Linking Biodiversity to Ecosystems
Research goal: To develop General Biodiversity Functioning Models (GBFMs) that establish the link between the drivers of biodiversity change and the consequences of that change for ecosystem functioning and services.
The last decade has seen the emergence of new science linking biodiversity changes to ecosystem functioning. The theoretical and empirical basis of this link is now firm, and the science is now being extended to include ecosystem services.
QCBS researchers are experts in this area and are beginning to develop models that take into account spatial and temporal complexity (e.g. due to rapid evolution) that was ignored by early approaches. The GBFMs will contain several interlinked modules representing the biodiversity-ecosystem interaction, the socioeconomic system, and the major drivers of biodiversity change. Models will be developed in a series of workshops involving provincial, national and international researchers and tested with laboratory and field experiments. The models will be calibrated with social and ecological data from axis 3 and data from axis 1.
The initial goal is to demonstrate the feasibility of formalizing the role of biodiversity as an essential link between environmental change, ecosystem functioning, and human wellbeing. The long-term goal is to develop models that make probabilistic predictions about future impacts of ongoing biodiversity changes.
This axis draws upon the network of field stations and advanced laboratory facilities for experimental ecology and evolution maintained by the partner universities.
Axes 2 themes
The composition of natural communities is changing at an elevated rate as a joint response to the extinction of existing species, the introduction of new species and changes to the environment. Using data generated through work in axis 1, the aim of this theme is to determine the extent of biodiversity changes in Québec and identify the environmental factors driving them. The synergies among factors of change will be emphasized: for example, between climate change and habitat destruction.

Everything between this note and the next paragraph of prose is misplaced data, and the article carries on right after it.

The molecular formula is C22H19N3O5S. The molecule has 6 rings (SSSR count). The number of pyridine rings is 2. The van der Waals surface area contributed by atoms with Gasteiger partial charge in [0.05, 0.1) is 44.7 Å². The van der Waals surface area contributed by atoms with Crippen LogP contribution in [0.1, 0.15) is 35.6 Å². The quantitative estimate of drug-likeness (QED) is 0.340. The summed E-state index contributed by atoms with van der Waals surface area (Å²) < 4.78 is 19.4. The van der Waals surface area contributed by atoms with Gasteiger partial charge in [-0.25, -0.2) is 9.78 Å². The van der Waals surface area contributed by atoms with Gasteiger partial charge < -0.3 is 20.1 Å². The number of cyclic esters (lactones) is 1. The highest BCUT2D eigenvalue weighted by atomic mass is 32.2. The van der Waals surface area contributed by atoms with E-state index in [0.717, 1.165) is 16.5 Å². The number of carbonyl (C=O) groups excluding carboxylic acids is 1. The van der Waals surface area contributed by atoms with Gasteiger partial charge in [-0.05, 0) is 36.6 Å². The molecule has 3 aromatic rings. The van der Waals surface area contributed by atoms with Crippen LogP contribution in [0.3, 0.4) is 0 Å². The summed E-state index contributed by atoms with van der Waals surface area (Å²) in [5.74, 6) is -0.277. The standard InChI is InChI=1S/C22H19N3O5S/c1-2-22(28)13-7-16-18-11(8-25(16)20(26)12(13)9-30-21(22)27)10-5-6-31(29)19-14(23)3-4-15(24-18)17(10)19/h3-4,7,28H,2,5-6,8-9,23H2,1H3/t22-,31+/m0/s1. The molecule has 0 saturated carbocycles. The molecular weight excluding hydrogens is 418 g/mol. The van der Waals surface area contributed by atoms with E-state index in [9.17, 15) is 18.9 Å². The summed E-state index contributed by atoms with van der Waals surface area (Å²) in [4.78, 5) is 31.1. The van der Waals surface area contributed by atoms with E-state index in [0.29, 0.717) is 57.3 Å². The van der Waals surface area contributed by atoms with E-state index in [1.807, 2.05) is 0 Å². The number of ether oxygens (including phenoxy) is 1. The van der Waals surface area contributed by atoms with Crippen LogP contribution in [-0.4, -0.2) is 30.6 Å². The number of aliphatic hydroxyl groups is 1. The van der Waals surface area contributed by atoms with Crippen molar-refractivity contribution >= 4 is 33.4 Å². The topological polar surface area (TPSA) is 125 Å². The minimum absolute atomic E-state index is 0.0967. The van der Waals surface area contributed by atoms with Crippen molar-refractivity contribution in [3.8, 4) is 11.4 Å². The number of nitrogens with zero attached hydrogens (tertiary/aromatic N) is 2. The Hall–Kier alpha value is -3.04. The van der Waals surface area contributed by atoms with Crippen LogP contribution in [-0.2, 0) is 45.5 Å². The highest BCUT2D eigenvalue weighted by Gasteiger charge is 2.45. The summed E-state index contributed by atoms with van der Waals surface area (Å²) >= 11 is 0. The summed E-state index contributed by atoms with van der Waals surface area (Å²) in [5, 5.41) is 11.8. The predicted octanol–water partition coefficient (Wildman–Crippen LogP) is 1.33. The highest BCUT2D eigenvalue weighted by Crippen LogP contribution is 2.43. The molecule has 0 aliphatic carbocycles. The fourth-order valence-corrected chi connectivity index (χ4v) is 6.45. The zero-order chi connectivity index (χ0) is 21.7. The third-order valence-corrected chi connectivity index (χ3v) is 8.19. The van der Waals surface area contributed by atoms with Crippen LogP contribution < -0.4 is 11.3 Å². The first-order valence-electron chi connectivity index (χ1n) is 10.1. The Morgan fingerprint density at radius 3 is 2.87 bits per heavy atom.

Research on this theme will is based on how populations and communities evolve in response to rapid anthropogenic environmental change. The objective is to determine what factors favor or prevent rapid adaptive responses to environmental change, how the resulting adaptation affects ecosystem functioning, and how alterations in landscape structure and connectivity threaten the viability of populations.
The objective of this theme is to determine the different mechanisms by which changes in biodiversity influence the set of processes involved in the functioning of ecosystems. QCBS researchers in this team are working to develop the core ecological elements of global biodiversity function models. While field surveys provide much needed information on the changes in the distribution of species in time, experimental approaches address the impacts of species extinctions on freshwater and terrestrial ecosystem function. Approaches include both laboratory model systems, as well as field manipulations using species “knock-out” experiments. To carry out these analyses, the researchers are designing a new generation of experiments that reflect realistic scenarios of changes in biodiversity by manipulating species, phylogenetic and genetic diversity.
Changes in biodiversity and ecosystem functioning affect humans through the provision of ecosystem services. The objective of this theme is to develop a theoretical framework that links the multiple ecological processes contributing to the provision of ecosystem services. This theoretical framework should allow us to explain whether synergies have been considered, or if comprises are to be expected, among the different ecosystem services provided by a man-made environment. We will then apply the framework to case studies identified under theme 3.2. Economic valuation of these services will be a component of research activities within axis 3.